Nothing makes me feel much smaller in this world than flying over the countryside in a light plane.
A huge combine looks more suitable for a gnat to drive. Antelope are tiny white-and-tan specks. Prairie dog burrows appear like crater holes with the large rodent’s trails radiating outward as if blasted into the ground by an impact.
This summer I’ve been lucky enough to fly over the Missouri River Breaks, Crazy Mountains and from Billings to Bozeman. It’s always fun to try and pick out certain landmarks from the air, as if it ties me to the landscape passing serenely below from which I’ve been temporarily detached.
At times I feel like a downy feather lightly adrift on the wind, but with a much greater sense of gravity when it comes to an unexpected descent.
There are a few things following these aerial tours that have resonated with me.
One is that Montana has such huge swaths of undeveloped land. I have known that ever since I grew up roaming the hills of Bozeman and visiting my cousins near Grass Range. But seeing the vast expanse from the air with little development drives home that fact. We are few and far between.
Rushing down interstates or even two-lane highways, it’s easy to forget that just a quarter of a mile away there are acres and acres of prairie or forest. Most development occurs, for obvious reasons, along the roads we are tied to in our vehicles. But launch above it all and you will see just how spread out Montanans are between this spiderweb of roads connecting rural homes, towns and cities.
That fairly empty expanse also emphasizes how lucky we are in Montana to have agricultural, reservation, state and federal lands that remain undeveloped. Residents and visitors have lots of room to roam.
This spring has been unusually wet across the state, making it as green as I imagine Ireland to be. Mixed in with that has been a huge bloom of yellow sweetclover, covering entire fields in yellow blooms. Such greenery this late in the year seems so unusual for Montana and is highlighted by being airborne.
The state appears lush, almost tropical. The air is thick with humidity, the sky taking on a gauzy appearance from the moisture hanging in the air.
Winding through the greenery are the meandering creeks, rivers and canyons that always capture my attention. There’s just something about the serpentine nature of waterways that amazes me, how they can almost connect at oxbows only to be diverted by a rocky bank or vegetation.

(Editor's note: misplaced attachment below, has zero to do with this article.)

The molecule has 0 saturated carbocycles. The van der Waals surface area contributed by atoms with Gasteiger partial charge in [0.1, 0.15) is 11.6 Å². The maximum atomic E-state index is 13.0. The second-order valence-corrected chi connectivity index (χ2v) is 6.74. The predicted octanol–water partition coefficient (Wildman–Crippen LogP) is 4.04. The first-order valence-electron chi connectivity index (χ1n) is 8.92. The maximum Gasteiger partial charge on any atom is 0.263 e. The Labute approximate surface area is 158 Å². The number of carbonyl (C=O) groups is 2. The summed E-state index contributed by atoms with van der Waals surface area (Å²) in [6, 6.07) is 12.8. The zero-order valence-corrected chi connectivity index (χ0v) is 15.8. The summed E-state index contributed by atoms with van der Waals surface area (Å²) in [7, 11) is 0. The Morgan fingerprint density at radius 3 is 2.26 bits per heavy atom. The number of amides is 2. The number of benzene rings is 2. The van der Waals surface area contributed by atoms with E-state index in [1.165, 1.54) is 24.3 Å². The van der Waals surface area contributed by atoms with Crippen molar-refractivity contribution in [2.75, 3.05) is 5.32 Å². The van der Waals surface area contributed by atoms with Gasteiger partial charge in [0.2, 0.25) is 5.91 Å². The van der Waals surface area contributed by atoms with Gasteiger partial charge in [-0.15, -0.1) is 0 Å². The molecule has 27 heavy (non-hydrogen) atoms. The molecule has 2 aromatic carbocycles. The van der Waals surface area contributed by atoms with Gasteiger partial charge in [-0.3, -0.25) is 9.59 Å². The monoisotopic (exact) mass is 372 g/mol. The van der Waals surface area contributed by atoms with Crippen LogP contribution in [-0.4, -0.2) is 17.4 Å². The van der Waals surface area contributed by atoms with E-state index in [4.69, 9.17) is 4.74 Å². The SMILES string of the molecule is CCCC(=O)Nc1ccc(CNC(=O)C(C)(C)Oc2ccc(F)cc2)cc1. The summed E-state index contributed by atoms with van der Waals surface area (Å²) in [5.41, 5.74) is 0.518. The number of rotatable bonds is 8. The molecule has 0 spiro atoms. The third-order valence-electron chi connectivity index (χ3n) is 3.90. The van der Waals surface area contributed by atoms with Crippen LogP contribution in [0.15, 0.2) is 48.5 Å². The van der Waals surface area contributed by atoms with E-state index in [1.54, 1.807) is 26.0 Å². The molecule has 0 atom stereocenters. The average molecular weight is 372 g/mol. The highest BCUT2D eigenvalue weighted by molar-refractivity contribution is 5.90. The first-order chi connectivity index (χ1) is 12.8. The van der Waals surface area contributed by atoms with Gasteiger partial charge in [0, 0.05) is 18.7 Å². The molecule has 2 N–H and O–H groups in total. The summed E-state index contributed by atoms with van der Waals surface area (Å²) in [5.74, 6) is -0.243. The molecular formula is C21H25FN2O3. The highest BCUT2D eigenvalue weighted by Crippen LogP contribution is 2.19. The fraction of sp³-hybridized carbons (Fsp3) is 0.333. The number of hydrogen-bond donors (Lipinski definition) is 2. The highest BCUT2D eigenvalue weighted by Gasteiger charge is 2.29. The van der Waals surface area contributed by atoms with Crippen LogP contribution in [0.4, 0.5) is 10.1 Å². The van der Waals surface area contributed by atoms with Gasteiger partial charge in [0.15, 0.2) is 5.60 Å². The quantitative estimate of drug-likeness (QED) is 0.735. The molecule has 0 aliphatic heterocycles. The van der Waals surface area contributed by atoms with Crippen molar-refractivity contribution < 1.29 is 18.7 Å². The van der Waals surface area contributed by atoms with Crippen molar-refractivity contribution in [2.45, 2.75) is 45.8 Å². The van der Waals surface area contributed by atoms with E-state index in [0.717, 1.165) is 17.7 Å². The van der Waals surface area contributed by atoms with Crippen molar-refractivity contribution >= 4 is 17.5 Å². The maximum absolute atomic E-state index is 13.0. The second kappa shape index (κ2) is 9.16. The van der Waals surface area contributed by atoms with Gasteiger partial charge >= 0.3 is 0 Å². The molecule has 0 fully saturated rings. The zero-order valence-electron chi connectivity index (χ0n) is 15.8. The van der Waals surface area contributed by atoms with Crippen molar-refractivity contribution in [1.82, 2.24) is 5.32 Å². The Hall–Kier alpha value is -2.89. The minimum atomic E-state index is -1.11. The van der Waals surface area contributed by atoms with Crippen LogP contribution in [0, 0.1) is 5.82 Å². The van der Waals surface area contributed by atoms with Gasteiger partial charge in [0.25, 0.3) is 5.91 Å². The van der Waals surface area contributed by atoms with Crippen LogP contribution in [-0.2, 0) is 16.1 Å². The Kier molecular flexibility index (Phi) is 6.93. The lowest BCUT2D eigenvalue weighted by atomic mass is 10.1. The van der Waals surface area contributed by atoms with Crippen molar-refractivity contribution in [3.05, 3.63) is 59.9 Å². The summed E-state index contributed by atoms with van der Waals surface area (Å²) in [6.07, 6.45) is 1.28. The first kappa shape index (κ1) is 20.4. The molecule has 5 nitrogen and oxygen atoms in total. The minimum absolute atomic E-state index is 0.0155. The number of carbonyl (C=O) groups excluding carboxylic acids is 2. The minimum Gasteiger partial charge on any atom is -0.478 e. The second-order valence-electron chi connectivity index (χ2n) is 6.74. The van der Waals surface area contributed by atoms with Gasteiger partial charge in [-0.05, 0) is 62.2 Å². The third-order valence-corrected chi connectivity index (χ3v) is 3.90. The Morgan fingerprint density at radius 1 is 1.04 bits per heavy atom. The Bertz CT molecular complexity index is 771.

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Canyons are somewhat similarly defined by the furrows of side canyons and waterways carving their sloping sides in raisin-rough contours. The shadows and contrasts of such relief on the landscape adds to its beauty, a good reason not to fly at high noon. Better to wait until the shadows are longer in the morning, especially since the air seems to be much calmer at that time of the day for lightweight flyers like me.
If you build it
One other thing I’m struck by while flying above the earth is that people will build anywhere and everywhere. It can be startling to see a road carved up a vertical cliff just to reach a small butte where a cabin rests.
Damn the cost of road construction, or the price of hauling all of the lumber and other building materials to the top of a mountain. If someone likes the view they will spare no expense getting to that prime building lot that some farmer or rancher probably gladly parted with, laughing all the way to the bank, because it was so inaccessible.
Many of these homes — whether used a few months in the summer, winter or year-round — are tucked back far from the nearest highway so that until a fire burns through the timbered hills you wouldn’t know there were so many houses tucked into the countryside. A few of them are huge, with fishing ponds in the backyard even though a river runs through the front, or a helicopter landing pad in the courtyard. Seeing such features seems almost voyeuristic, since the homeowners have taken such great pains to be so far from anyone's view.
Airborne views also reveal the vestiges of our prairie ancestors dotting the plains: planted trees creating windbreaks for homesteads that no longer stand, or abandoned houses sandblasted free of paint by the endless torment of wind, whose ceaseless blowing it is easy to imagine driving the homeowners mad.
Not all of my flights have been so reflective in nature. My first time in a small plane I foolishly ate a microwave burrito and then was staring through a telephoto camera lens to photograph a truck convoy. Try driving down the highway looking through binoculars and you’ll see how quickly it can make your stomach and head feel queasy. Looking through a camera while flying in a plane is similar.
One of my fellow passengers this spring was a young woman who quickly became uneasy as we occasionally bounced like socks in a dryer while skirting the Crazy Mountains. Luckily, she made it back to the airport without losing her lunch, but she spent most of the trip with her eyes closed. Hopefully that experience won’t keep her from giving small airplane flights another try.
If anyone ever offers you a chance to fly low and slow over the landscape, or the opportunity arises to pay for such a flight, give it a whirl. Leaving this earth may seem like a routine event for the pilot, but for those of us green in the wings it can provide an entirely new perspective on the world.
Of course, you will have to open your eyes for that solemn experience.